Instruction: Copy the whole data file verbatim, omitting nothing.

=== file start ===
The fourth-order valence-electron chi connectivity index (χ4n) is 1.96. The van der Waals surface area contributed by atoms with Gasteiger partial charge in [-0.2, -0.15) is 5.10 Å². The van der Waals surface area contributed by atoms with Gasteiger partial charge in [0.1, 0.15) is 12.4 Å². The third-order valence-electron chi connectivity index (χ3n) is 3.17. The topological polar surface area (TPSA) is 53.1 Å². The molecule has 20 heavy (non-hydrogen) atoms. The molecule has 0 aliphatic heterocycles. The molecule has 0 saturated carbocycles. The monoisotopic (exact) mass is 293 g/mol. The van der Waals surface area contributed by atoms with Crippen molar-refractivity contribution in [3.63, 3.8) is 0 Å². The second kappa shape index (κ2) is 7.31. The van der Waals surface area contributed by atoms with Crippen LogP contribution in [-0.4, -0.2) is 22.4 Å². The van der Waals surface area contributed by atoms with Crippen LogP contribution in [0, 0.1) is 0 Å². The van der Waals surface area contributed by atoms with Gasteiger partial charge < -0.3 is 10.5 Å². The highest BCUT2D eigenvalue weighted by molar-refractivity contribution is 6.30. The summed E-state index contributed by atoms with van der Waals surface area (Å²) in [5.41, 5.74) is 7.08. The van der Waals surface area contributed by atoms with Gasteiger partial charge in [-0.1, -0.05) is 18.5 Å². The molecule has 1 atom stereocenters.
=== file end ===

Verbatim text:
The fourth-order valence-electron chi connectivity index (χ4n) is 1.96. The van der Waals surface area contributed by atoms with Gasteiger partial charge in [-0.2, -0.15) is 5.10 Å². The van der Waals surface area contributed by atoms with Gasteiger partial charge in [0.1, 0.15) is 12.4 Å². The third-order valence-electron chi connectivity index (χ3n) is 3.17. The topological polar surface area (TPSA) is 53.1 Å². The molecule has 20 heavy (non-hydrogen) atoms. The molecule has 0 aliphatic heterocycles. The molecule has 0 saturated carbocycles. The monoisotopic (exact) mass is 293 g/mol. The van der Waals surface area contributed by atoms with Crippen molar-refractivity contribution in [3.63, 3.8) is 0 Å². The second kappa shape index (κ2) is 7.31. The van der Waals surface area contributed by atoms with Crippen LogP contribution in [-0.4, -0.2) is 22.4 Å². The van der Waals surface area contributed by atoms with Crippen LogP contribution in [0, 0.1) is 0 Å². The van der Waals surface area contributed by atoms with Gasteiger partial charge < -0.3 is 10.5 Å². The highest BCUT2D eigenvalue weighted by molar-refractivity contribution is 6.30. The summed E-state index contributed by atoms with van der Waals surface area (Å²) in [5.41, 5.74) is 7.08. The van der Waals surface area contributed by atoms with Gasteiger partial charge in [-0.1, -0.05) is 18.5 Å². The molecule has 1 atom stereocenters.